Second, I listen closely to the author(s) on how they see the characters.

Third, as a trained actor, I always prepare for the role. So, I read the book, internalize the characters and the voice comes. In short, the characters tell me how to voice them.

Marienela: *speechless* So, it’s like a one-man show or in this case, a one-woman show. I understand that there are a lot of things that goes with narrating a book. I just did not realize it to be this intense.

Question: I was listening to Shattered Lies, the third and final book of Kathleen Brooks’ Web of Lies series. In this three-book series, you seamlessly changed accent from American to Scottish to Hispanic to English, even the lilting Southern accent. How do you do that?

Therese Plummer: Oh, I learned that from my father who is an actor and would use accents while cooking in the kitchen. I was so fascinated. He used to tell me that for accents, you just need a hint and the ear will do the rest.

So, when I need help with an accent I go to a website called IDEA,  and search for native speakers of that dialect.  I listen closely. Pick up several key phrases, mouth formations, enunciate and then have it.  Many times I will work with a director who will help me with the pronunciations.  Thank God for directors!!

Marienela: You make it sound so easy. *sounding envious, then resigned* But, I guess that is the reason why I’m a listener and you’re a narrator. *laughs*

Question: Listening to you, I can always tell if it is a male character or a female character. Aside from the obvious, is there a difference in voicing male vs. female?

Therese Plummer: Oh yes, there is a difference! Robin Miles, a narrator whom I admire taught me during the early days of my career that men speak slower than women. And when you speak slow, the low tone follows. Women speak faster and their tone is higher.

Marienela: *tries it* You’re right! And yes, women speak faster than men. And when we speak so fast, I guess that’s when we shriek! *laughs*

Question: Speaking of male and female voices, Virgin River has 18 books in the series – you voiced all those varied characters. What’s your secret in keeping them unique?

Therese Plummer: Again, it’s a combination of several things, but on top of the list is author Robyn Carr. The characters are so well written it is easy to visualize them. And she also shared with me how she viewed each character.

I am also a physical actor. So, I might be narrating it but I also act out scenes that I can with hand gestures and facial expressions and such. That helps keep each character unique.

Marienela: Wow! I learned something new today. I have always assumed that narrators just read. Then again, I have seen clips of singers and musicians in recording studios and they do move, even dance when they are recording.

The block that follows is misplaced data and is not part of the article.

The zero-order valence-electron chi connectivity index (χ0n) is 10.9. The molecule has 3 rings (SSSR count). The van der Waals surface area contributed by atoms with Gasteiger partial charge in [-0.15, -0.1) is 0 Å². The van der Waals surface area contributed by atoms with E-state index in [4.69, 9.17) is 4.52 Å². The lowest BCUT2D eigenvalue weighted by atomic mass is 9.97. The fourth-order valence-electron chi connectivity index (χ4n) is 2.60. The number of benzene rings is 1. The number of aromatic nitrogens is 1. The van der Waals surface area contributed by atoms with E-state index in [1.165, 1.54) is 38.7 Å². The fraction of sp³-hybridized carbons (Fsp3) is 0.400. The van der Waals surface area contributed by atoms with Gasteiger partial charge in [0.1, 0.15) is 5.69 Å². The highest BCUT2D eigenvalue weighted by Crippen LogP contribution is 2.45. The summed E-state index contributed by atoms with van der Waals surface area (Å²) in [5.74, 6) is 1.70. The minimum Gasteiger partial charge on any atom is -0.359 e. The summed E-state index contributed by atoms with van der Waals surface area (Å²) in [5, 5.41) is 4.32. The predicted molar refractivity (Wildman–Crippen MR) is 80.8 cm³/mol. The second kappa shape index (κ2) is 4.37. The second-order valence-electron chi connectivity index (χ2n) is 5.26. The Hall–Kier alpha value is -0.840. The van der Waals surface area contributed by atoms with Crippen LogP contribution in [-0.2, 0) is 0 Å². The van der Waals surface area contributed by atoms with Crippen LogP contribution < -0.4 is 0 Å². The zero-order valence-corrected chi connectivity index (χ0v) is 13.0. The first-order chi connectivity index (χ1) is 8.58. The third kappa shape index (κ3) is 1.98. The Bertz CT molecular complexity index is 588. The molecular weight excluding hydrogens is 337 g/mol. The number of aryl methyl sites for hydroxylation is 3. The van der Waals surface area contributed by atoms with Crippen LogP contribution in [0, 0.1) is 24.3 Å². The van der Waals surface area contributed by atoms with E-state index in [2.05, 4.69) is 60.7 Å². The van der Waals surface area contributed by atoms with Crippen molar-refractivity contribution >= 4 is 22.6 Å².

Question: Who is your favorite character in Virgin River? I keep on going back to it because Netflix just made it into a series and has ordered 9 episodes. And, by the way, did you get a part in the series?

Therese Plummer: Oh yes, I play Caroline and I am in one episode. We filmed in Vancouver. As for my favorite characters, I love Mel and Jack. They are well-written and well-thought out.

Marienela: Yes, they are. And they are in all of the 18 books. Their love story is the main plotline of all 18 books. I am so looking forward to binging on it.

Question: Alright, one final question. I just started listening to “Crew Princess” by Tijan. You also narrated the first book in the series, “Crew.” The main character Bren Monroe is a teenager. In fact, all the characters are high schoolers. The whole time I was listening to it, I “see” high school students. How do you do it?

Therese Plummer: Again, it is characterization. I think of the time when I was 15 and full of teenage angst. Over confidence and uncertainty merged into one. With that at the forefront, the voice of a teenager comes out.

Marienela: Incredible! Your range of voices is on a wide spectrum. I guess that’s the reason why you have won so many awards like the 2019 Audie Award for your work on the multicast, Sadie by Courtney Summers for Macmillan Audio.

And of course, let us not forget that the American Library Association (ALA) has placed your work on Sourdough by Robin Sloan as part of the 2018 Listen List: Outstanding Audiobook Narration for Adult Listeners.

*Looks at the time* Oh my, time really flies when you’re having fun. Thank you, Therese, for sharing with us the sublime world of audiobook narrating.

Therese Plummer: You’re welcome and thank you also. It’s been a blast!

Marienela: Yes! It’s the bomb, as Millennials will say. Also, let me be the first to welcome you to our home city of Dallas.

For those of you who have not registered yet for Bouchercon 2019, you can still buy tickets HERE.  Convention dates are from October 31 – November 3, 2019.

Therese Plummer will be a panelist at “Unlocking the Mystery of Audiobooks” scheduled on Friday, November 1, 2019 at 2:30 – 3:30 PM at Landmark D.

See you there!